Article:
Why Plan Sponsors Should Treat Loans Like Investments | EBA

When the coronavirus outbreak turned into a COVID outbreak followed by lockdowns in many states, Congress stepped in to help by passing the Coronavirus Aid, Relief and Economic Security Act with broad support. . The first provisions of the CARES Act (and now likewise included in the Consolidated Appropriation Act) providing for payments to individuals, as well as those allowing sponsors of 401 (k) workplace pension plans to temporarily increase loan and withdrawal limits have been largely covered over time, but it is the rules that allow qualified people to delay their retirement loan repayments that can have a lasting impact for plan sponsors.

Plan sponsors have always treated loans as an administrative program, outside the confines of fiduciary standards and scrutiny. The Department of Labor (DOL), however, is of the view that a participating loan is an investment in the plan and requires the same fiduciary oversight as any other investment in the plan. And loan administration, an area that most plan sponsors don’t spend much time on, has become more complex.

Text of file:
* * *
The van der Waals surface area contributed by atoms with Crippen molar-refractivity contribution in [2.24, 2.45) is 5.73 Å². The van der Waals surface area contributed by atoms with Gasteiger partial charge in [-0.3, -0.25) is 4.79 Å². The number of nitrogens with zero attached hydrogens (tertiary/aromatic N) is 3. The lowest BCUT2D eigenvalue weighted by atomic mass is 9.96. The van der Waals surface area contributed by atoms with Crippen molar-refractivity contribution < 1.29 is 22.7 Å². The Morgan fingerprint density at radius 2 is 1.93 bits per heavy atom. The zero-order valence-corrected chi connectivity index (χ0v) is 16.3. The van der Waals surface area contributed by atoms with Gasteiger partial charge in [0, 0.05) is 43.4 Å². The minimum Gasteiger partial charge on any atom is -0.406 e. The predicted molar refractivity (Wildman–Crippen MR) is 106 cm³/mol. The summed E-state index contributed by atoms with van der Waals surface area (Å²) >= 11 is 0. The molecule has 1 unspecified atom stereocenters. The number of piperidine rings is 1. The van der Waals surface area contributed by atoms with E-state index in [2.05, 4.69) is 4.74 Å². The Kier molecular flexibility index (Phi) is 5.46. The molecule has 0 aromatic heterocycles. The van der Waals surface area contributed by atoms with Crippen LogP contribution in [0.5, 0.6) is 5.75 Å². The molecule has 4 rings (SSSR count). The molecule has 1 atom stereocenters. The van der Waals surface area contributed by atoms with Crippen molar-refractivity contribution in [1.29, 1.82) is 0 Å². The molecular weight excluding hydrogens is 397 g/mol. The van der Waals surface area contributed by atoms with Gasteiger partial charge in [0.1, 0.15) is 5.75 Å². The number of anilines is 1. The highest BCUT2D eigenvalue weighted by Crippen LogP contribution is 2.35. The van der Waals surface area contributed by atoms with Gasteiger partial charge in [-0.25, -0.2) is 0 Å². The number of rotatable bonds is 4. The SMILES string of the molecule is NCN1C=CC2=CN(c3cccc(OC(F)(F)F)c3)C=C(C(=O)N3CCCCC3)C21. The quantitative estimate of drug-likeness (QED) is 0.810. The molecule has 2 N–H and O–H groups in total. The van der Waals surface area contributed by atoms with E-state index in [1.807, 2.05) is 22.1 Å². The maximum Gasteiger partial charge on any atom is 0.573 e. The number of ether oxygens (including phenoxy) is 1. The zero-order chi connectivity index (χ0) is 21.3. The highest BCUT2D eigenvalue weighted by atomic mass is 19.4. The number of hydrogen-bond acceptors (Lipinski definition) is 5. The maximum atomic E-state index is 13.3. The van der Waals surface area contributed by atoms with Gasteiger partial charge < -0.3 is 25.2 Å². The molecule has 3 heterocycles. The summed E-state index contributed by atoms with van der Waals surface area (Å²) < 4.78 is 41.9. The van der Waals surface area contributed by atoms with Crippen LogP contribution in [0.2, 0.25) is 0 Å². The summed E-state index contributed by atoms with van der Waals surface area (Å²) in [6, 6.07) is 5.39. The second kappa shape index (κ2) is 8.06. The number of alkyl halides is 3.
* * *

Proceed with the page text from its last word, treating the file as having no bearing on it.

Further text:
Take the test
Why worry? The Ministry of Labor auditors seemed friendly enough and were blunt about the information they needed to begin the audit. The retirement manager of a large industrial services company would simply share the request with his record-keeping account manager and pull the information together within days. After all, his employer had hired a large financial services company for a job like this, and they had to go through it a thousand times. The listener may not even need to visit.

However, things didn’t quite work out that way. Several months later, the auditors were still at work; by the time they were done, the retirement director knew a lot more about his loan program. Her employer had to remedy several shortcomings to complete the audit and make a large payment.

What happened? It is best to start at the beginning.

The administration of 401 (k) plans and their assets is primarily governed by the Employees Retirement Income Security Act. But ERISA is written in a way that leaves room for interpretation, leading to many challenges involving plan investments to be resolved through high profile and costly litigation. In what appears to be an acknowledgment of this, DOL is using its own resources to focus more broadly on plan administration and enforcement, where popular features like plan loans can prove to be very difficult.

Ready a mature environment
Loans are a particularly fertile testing ground for several reasons, according to lawyers familiar with the issues. On the one hand, the loans themselves are only permitted as an exemption from the rules governing the use of a plan’s investments, making it an area of ​​natural interest. In fact, the DOL classifies its lending rules as part of a “prohibited transaction exemption”. Exemptions, by law, must be administered with care.